Wednesday, November 23, 2011

Skeletal expectations

If you cannot get rid of the family skeleton, you may as well make it dance. ~ George Bernard Shaw

Warning: if you simply love holidays, don't read this. I don't want to ruin your joy with my pessimistic realism.

It’s that time of year again, the dreaded, ever-longer holiday season, when the media overflows with unrealistic images of always loving families happily sharing generations-old traditions, mounds of (largely unwanted and unnecessary) gifts, and food. Lots of food.

I know I risk being labeled a Scrooge when I say it’s been many years since I’ve approached the holidays with anything remotely resembling joyful anticipation. The reasons for that are myriad, and they are often exacerbated by the demand for meticulously choreographed visits to several far-flung locations for too many dinners, all on the same tenuously hallowed occasion.

This year I’m trying to focus more on the intangibles, to reclaim some level of contentment by concentrating on family. As long as that term involves Hubby and our two children with their respective partners, we’re fine. Add in those special friends who have been with us through good times and bad and our world is complete.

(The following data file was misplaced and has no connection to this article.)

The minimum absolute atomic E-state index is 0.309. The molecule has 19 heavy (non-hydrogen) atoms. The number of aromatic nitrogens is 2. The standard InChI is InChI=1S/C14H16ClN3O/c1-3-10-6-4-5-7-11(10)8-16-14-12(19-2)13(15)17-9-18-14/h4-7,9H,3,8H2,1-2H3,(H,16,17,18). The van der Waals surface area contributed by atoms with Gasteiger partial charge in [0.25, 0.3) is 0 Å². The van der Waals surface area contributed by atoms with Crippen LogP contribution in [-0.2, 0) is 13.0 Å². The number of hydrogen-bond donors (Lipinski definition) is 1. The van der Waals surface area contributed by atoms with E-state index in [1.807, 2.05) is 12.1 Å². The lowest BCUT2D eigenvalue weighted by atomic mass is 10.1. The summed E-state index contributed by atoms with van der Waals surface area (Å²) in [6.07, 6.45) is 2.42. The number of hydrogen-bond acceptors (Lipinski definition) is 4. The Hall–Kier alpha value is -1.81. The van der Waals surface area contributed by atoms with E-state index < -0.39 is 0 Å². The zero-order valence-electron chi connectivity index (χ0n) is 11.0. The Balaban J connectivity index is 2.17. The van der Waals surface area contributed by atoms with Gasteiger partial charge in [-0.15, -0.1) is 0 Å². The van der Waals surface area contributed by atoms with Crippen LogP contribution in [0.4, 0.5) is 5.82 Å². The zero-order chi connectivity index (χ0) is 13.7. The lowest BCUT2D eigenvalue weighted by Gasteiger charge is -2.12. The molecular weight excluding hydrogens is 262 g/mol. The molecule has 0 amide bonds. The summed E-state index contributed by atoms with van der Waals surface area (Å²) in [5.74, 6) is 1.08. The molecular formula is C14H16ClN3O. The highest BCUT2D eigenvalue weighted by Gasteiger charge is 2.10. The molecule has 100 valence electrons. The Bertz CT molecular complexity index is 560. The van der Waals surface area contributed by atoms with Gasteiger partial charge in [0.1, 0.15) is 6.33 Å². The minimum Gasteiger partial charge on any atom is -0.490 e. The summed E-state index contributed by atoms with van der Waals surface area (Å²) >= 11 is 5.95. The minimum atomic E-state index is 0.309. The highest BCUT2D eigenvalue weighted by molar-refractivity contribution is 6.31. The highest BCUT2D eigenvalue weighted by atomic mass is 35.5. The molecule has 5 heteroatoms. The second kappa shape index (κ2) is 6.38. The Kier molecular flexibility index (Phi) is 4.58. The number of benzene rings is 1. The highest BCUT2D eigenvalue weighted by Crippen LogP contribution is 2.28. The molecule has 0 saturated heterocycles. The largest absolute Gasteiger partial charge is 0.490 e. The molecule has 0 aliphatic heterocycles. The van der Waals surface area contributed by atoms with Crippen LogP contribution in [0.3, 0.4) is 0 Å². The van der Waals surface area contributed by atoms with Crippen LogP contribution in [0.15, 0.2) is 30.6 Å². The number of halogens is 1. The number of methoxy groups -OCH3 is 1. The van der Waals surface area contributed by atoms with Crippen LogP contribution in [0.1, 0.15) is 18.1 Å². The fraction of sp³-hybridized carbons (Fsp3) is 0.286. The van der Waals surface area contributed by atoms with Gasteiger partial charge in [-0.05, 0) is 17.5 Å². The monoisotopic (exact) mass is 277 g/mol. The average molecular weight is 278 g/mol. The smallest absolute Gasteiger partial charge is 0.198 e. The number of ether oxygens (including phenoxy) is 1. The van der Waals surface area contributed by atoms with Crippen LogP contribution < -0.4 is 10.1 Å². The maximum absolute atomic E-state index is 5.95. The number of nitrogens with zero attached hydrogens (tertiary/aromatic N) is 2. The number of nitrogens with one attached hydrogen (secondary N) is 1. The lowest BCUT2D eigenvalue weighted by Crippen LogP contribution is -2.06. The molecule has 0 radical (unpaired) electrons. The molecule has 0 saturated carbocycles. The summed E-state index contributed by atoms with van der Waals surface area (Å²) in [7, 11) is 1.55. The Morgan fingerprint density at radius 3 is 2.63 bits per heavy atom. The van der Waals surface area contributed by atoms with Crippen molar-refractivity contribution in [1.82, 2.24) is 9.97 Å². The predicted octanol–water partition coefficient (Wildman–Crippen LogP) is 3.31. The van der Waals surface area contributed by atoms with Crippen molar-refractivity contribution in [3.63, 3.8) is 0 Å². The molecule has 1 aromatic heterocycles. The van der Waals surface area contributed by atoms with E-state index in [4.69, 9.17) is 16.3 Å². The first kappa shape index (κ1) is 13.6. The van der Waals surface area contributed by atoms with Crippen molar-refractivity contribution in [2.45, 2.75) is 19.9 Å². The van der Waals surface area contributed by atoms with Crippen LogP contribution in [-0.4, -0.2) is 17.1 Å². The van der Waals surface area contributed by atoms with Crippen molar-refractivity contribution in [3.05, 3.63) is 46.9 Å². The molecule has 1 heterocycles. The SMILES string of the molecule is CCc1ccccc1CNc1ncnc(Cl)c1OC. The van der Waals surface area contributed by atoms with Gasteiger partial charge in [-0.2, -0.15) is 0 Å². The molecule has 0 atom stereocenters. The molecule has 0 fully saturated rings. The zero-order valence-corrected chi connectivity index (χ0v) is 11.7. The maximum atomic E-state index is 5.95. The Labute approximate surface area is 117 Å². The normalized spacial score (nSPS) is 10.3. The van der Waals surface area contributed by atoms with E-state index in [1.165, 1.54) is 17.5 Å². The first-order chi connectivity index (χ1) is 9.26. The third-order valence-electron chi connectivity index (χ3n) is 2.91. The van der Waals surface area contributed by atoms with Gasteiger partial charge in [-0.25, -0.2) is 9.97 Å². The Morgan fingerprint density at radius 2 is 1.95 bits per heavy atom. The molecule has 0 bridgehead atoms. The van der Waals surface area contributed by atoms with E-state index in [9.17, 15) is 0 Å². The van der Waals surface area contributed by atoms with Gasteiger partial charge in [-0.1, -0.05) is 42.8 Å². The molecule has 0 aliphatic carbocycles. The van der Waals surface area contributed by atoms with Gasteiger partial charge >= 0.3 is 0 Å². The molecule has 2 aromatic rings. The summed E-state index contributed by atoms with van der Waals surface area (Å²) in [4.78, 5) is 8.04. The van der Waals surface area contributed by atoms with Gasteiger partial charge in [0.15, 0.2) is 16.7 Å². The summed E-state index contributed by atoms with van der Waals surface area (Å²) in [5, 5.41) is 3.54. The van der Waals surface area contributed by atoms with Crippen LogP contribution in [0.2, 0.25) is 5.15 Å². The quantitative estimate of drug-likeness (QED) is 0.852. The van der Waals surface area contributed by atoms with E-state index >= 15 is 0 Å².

The problem is those celebrations of oft-disputed origin force me to realize my reality doesn’t begin to jive with societal hype. The definition of “nuclear family” doesn’t coincide with my world. When the holidays arrive, “family” takes on a wider meaning that goes largely unnoticed throughout the year, although that is not by our choice. We have parents in three different towns hundreds of miles apart, siblings clustered in three states, and cousins we haven’t seen since our shared grandparents’ funerals. Yet we’re expected to rejoice in cramming too many people into a perfectly adequate but modest home to hear about the latest nephew’s first tooth.

My sisters and I have never been close, as much due to the age difference (five and seven years) as to my role as in loco parentis in their lives from far too early. When I see friends making vacation plans with their sisters, looking to those siblings before friends and sometimes spouse, I wonder how it feels to have such a relationship. And my brothers, even the one I spent six years in the same household with, are little more than familiar strangers.